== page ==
Dictionary.com
definitions
  • synonyms

siccative

[sik-uh-tiv]
adjective
  1. causing or promoting absorption of moisture; drying.
Show More
noun
  1. a siccative substance, especially in paint.
Show More

Origin of siccative

1540–50; < Late Latin siccātīvus, equivalent to Latin siccāt(us) (past participle of siccāre to dry up; see sack3, -ate1) + -īvus -ive
Related formsan·ti·sic·ca·tive, adjectivenon·sic·ca·tive, adjective, nounun·sic·ca·tive, adjective
Dictionary.com Unabridged Based on the Random House Unabridged Dictionary, © Random House, Inc. 2018

Examples from the Web for siccative

Historical Examples

  • Sulphate of zinc, as a siccative, is less powerful than acetate of lead, but is far preferable in a chemical sense.

    Field's Chromatography

    George Field

  • Hence, although the employment of lead as a siccative is not desirable, its effects are not so deleterious as might be imagined.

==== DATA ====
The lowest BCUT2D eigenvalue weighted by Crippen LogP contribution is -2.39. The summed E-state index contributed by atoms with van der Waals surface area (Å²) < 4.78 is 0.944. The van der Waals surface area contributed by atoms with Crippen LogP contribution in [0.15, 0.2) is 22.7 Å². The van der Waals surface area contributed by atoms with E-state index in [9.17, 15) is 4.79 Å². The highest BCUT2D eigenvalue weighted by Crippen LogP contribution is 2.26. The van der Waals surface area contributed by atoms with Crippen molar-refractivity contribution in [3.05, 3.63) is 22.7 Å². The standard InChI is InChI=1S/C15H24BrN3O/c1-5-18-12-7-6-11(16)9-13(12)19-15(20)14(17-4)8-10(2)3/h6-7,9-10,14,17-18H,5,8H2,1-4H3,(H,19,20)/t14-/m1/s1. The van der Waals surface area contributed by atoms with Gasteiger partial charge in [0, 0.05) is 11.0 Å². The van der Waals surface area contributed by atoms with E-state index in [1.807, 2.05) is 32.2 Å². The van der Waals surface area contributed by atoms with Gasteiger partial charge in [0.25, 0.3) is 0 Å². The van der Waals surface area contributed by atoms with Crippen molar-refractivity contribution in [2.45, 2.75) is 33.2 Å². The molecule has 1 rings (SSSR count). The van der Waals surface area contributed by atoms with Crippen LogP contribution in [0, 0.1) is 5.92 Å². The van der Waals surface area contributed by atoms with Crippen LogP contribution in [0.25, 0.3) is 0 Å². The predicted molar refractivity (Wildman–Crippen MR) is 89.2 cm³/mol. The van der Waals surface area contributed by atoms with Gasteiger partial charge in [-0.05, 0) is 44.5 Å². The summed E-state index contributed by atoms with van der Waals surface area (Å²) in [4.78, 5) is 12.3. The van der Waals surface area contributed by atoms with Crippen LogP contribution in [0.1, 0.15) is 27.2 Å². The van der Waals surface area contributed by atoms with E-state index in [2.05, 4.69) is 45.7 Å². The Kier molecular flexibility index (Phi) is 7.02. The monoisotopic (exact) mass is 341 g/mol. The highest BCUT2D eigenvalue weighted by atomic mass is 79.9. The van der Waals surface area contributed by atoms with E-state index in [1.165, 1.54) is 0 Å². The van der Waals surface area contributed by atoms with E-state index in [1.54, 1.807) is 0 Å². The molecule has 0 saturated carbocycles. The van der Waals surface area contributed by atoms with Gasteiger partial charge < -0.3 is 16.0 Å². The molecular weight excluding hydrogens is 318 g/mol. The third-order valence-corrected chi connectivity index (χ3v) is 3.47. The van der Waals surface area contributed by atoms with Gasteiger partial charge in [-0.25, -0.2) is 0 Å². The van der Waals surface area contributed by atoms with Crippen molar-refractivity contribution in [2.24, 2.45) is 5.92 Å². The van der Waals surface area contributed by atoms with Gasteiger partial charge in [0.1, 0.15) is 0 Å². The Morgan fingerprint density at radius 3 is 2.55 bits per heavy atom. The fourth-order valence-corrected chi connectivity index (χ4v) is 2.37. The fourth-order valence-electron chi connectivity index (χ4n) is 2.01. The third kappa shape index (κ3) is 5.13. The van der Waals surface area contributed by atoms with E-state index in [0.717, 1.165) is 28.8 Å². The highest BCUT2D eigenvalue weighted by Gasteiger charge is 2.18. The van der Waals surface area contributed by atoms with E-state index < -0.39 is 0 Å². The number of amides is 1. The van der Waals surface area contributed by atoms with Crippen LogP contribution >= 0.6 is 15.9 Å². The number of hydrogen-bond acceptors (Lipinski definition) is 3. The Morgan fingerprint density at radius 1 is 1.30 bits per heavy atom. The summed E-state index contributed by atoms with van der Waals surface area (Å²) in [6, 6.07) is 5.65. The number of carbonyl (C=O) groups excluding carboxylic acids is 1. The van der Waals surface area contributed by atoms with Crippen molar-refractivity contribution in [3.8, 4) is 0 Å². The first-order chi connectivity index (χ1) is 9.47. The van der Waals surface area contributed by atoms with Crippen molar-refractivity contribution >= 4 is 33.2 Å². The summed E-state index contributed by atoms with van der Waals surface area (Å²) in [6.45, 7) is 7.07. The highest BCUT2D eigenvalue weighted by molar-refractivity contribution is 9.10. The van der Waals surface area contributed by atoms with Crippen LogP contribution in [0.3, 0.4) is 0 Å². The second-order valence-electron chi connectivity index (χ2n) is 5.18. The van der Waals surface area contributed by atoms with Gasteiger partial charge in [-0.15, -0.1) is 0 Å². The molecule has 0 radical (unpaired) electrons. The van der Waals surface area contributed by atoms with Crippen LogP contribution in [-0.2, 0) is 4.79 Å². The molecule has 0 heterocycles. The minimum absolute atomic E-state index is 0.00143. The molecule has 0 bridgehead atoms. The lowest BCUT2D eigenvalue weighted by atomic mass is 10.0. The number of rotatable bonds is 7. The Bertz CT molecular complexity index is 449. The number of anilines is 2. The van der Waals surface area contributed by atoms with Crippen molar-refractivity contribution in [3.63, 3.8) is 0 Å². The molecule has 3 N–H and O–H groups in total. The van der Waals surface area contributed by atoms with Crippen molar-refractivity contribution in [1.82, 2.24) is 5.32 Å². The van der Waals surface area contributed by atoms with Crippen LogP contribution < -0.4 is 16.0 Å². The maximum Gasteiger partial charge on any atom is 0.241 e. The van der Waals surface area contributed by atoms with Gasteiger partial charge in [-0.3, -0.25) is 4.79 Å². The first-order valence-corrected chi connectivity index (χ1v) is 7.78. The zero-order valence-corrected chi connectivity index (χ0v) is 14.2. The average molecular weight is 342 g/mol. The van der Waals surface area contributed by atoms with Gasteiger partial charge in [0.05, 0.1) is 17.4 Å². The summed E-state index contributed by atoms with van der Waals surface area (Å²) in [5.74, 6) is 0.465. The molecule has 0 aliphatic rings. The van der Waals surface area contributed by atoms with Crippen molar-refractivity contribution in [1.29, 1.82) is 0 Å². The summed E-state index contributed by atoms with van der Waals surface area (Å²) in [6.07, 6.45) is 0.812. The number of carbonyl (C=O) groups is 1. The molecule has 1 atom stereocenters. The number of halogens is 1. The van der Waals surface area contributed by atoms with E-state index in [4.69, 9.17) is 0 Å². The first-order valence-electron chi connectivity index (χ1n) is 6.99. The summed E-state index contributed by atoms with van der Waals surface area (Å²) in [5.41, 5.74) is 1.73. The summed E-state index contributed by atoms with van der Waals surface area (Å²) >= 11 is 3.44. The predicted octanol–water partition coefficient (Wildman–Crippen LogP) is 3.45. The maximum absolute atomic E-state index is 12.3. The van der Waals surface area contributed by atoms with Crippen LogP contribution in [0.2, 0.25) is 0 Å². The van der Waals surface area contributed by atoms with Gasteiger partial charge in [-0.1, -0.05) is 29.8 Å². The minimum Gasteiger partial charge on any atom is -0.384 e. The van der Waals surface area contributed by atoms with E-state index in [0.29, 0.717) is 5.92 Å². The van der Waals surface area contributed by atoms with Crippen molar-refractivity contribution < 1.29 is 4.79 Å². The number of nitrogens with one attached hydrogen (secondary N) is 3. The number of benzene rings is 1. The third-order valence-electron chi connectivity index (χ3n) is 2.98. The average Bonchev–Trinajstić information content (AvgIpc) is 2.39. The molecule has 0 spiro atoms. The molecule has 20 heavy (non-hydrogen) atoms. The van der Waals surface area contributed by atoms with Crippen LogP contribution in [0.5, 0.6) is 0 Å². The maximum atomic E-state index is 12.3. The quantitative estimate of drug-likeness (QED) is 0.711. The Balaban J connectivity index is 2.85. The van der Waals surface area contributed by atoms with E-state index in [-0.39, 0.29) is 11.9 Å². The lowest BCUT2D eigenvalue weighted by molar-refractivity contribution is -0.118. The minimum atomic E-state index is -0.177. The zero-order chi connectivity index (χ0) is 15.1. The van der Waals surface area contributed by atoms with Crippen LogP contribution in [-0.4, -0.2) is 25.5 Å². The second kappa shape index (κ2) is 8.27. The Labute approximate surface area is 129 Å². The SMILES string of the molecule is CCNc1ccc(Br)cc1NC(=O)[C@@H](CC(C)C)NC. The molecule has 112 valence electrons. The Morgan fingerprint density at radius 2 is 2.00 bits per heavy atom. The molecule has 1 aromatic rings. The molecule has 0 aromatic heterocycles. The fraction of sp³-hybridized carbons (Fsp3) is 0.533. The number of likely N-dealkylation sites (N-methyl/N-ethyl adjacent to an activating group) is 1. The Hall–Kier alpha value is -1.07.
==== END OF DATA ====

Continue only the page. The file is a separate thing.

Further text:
• In his researches, he discovered the use of linseed and nut oil, which he found most siccative.


British Dictionary definitions for siccative

siccative

noun
  1. a substance added to a liquid to promote drying: used in paints and some medicines
Show More

Word Origin

C16: from Late Latin siccātīvus, from Latin siccāre to dry up, from siccus dry
Collins English Dictionary - Complete & Unabridged 2012 Digital Edition © William Collins Sons & Co. Ltd. 1979, 1986 © HarperCollins Publishers 1998, 2000, 2003, 2005, 2006, 2007, 2009, 2012

Word Origin and History for siccative

adj.

1540s, from Late Latin siccativus "drying, siccative," from Latin siccatus, past participle of siccare "to dry, make dry; dry up," from siccus "dry, thirsty; without rain," from PIE root *seikw- "to flow out" (cf. Avestan hiku- "dry," Greek iskhnos "dry, withered," Lithuanian seklus "shallow," Middle Irish sesc "dry," Sanskrit sincati "makes dry"). The noun is first recorded 1825.

Show More
Online Etymology Dictionary, © 2010 Douglas Harper

siccative in Medicine

siccative

(sĭkə-tĭv)
n.
  1. A substance added to some medicines to promote drying; a drier.
Show More
The American Heritage® Stedman's Medical Dictionary Copyright © 2002, 2001, 1995 by Houghton Mifflin Company. Published by Houghton Mifflin Company.